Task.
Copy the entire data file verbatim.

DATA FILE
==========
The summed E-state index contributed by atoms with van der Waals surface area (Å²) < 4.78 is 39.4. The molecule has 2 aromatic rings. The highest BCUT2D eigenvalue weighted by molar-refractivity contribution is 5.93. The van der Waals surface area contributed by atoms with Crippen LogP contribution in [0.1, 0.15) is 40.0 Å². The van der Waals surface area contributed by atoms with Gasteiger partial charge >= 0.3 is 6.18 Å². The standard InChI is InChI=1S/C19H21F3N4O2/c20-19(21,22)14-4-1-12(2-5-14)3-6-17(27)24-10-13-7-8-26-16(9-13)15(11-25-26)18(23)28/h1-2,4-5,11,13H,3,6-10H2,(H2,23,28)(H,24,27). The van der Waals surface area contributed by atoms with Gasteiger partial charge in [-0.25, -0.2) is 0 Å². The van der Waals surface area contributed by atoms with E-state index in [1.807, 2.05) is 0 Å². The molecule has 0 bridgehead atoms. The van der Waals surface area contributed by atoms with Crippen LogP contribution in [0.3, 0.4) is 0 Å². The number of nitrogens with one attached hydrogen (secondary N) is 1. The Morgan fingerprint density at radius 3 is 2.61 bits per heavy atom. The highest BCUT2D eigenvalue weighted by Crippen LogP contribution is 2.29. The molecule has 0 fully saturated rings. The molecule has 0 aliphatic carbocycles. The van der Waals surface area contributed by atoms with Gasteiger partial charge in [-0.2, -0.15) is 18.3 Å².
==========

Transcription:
The summed E-state index contributed by atoms with van der Waals surface area (Å²) < 4.78 is 39.4. The molecule has 2 aromatic rings. The highest BCUT2D eigenvalue weighted by molar-refractivity contribution is 5.93. The van der Waals surface area contributed by atoms with Crippen LogP contribution in [0.1, 0.15) is 40.0 Å². The van der Waals surface area contributed by atoms with Gasteiger partial charge >= 0.3 is 6.18 Å². The standard InChI is InChI=1S/C19H21F3N4O2/c20-19(21,22)14-4-1-12(2-5-14)3-6-17(27)24-10-13-7-8-26-16(9-13)15(11-25-26)18(23)28/h1-2,4-5,11,13H,3,6-10H2,(H2,23,28)(H,24,27). The van der Waals surface area contributed by atoms with Gasteiger partial charge in [-0.25, -0.2) is 0 Å². The van der Waals surface area contributed by atoms with E-state index in [1.807, 2.05) is 0 Å². The molecule has 0 bridgehead atoms. The van der Waals surface area contributed by atoms with Crippen LogP contribution in [0.3, 0.4) is 0 Å². The number of nitrogens with one attached hydrogen (secondary N) is 1. The Morgan fingerprint density at radius 3 is 2.61 bits per heavy atom. The highest BCUT2D eigenvalue weighted by Crippen LogP contribution is 2.29. The molecule has 0 fully saturated rings. The molecule has 0 aliphatic carbocycles. The van der Waals surface area contributed by atoms with Gasteiger partial charge in [-0.2, -0.15) is 18.3 Å².